For example, suppose the right delay in a synth is Controller 27 and the left delay is Controller 28. First, create the MIDI controller lane for Controller 27 in the PRV, and create your automation curve. Select the automation you want to copy, then create the MIDI Controller lane for Controller 28 in the PRV. Right-click in this automation lane’s header and choose Copy Selected Values to this Lane.
You now have two lanes for different controllers with the same data. Then if desired, you can convert these to Track View envelopes using the procedure described earlier.
A lot of users dutifully click to create nodes in a clip automation envelope, then start moving levels around. But there’s a much easier way to edit clip automation to change gain for a specific region, whether you’re using the Move Tool or Smart Tool.
For the Move Tool, set the Edit Filter to Clip Automation / Gain, then select a track. Drag across the timeline to select a region whose gain will be changed in the selected track, then click on the clip’s handle anywhere in the region to be edited, hold the mouse button down, and drag up or down to change Gain.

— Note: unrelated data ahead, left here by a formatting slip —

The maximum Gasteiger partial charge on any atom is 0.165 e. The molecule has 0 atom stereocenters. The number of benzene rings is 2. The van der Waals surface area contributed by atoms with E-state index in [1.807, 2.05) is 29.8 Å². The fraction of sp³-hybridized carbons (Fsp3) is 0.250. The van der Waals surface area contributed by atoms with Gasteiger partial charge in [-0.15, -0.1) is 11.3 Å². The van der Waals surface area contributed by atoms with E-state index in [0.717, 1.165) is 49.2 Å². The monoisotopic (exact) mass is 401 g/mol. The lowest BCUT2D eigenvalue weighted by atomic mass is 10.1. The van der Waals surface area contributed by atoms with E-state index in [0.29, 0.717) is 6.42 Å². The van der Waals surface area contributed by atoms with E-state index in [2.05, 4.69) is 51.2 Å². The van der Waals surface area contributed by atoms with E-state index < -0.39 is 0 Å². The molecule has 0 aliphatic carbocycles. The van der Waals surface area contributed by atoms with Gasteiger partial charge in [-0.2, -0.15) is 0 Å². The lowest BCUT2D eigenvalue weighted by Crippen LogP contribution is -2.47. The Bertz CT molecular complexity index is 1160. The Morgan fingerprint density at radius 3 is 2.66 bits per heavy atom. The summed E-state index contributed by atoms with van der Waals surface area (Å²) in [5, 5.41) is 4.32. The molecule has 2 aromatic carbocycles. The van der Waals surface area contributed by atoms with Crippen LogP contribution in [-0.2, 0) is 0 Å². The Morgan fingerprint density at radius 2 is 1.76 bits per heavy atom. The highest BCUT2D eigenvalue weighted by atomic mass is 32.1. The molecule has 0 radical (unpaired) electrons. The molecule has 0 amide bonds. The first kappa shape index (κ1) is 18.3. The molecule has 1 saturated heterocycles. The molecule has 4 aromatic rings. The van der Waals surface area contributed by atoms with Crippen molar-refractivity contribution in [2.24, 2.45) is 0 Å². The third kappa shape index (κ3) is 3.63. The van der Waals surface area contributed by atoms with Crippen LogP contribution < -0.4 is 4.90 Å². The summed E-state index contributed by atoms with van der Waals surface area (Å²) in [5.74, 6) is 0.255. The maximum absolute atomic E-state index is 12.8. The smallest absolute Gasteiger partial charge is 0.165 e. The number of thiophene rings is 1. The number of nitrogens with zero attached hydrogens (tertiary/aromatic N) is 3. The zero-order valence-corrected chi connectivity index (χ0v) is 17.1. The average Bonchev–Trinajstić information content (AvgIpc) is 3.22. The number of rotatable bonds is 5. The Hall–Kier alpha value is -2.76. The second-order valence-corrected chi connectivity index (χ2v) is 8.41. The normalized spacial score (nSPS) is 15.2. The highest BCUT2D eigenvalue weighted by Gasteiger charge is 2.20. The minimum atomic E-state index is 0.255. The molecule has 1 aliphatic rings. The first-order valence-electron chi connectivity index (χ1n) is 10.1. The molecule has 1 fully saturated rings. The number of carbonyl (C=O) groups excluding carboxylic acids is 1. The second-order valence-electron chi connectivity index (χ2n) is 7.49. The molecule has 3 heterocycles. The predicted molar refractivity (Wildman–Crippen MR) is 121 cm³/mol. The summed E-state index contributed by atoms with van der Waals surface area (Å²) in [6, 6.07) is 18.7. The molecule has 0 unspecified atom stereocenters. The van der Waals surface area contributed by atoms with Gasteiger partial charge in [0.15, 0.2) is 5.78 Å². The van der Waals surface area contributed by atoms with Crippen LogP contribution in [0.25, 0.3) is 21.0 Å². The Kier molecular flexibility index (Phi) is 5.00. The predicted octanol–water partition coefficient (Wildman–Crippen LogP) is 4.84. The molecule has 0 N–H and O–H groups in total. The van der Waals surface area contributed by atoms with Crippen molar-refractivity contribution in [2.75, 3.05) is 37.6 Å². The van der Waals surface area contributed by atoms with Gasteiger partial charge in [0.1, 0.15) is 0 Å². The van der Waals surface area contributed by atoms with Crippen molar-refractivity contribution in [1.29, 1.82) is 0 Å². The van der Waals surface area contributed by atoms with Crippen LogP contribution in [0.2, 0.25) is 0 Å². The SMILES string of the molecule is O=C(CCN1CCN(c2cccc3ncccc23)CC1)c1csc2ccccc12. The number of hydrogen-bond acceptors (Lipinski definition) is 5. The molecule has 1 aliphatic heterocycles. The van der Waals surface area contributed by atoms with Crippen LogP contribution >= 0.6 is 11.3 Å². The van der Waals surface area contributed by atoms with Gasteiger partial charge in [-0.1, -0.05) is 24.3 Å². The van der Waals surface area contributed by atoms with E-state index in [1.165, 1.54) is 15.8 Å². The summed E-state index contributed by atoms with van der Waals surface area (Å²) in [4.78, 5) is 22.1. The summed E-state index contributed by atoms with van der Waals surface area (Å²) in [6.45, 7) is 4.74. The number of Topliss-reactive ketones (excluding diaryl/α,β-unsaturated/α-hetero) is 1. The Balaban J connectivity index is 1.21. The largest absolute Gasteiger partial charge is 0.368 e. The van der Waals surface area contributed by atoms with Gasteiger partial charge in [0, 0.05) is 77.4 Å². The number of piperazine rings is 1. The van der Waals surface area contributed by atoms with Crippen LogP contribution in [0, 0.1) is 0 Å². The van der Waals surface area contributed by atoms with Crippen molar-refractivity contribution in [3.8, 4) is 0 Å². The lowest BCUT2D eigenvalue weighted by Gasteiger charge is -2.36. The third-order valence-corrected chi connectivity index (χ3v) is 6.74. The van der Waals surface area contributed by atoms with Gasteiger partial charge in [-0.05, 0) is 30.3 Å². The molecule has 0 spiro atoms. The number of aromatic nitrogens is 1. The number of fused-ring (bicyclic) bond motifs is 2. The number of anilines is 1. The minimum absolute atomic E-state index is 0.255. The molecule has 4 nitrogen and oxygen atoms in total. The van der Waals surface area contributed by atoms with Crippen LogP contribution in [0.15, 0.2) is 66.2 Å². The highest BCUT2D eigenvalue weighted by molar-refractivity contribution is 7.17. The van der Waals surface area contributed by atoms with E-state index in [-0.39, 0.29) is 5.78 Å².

For the Smart Tool, again set the Edit Filter to Clip Automation / Gain, then select a track and drag across the waveform in the clip to select the region to be edited. Move the cursor to just below the upper part of the Clip until the cursor changes to the Trim cursor, and drag up or down.
Often, you’ll want to switch back and forth between a clip and its associated automation; fortunately, there’s an easy to do this.
If Clips was selected in the Edit Filter prior to selecting Clip Gain, you can switch the Edit Filter between the Clip Gain automation and Clips by holding Shift while right-clicking on the clip (if something other than Clips was selected, you’ll switch between that and Clip Gain). And while we’re on the subject of switching-oriented shortcuts, type ‘=’ to switch the filter from Clips to the Volume envelope (again assuming Clips was selected prior to selecting the Volume envelope). Finally, remember that Quick Grouping works with the Edit Filter. Ctrl-click on the Edit Filter, and all track Edit Filters will show whatever you choose.
One thing to be aware of is that the Edit Filter truncates long automation parameter names, and the abbreviations may leave you scratching your head as to what is really selected. Fortunately, there’s a simple solution: Hover your mouse over the Edit Filter label, and you’ll see a readout of the full name. Much easier, eh?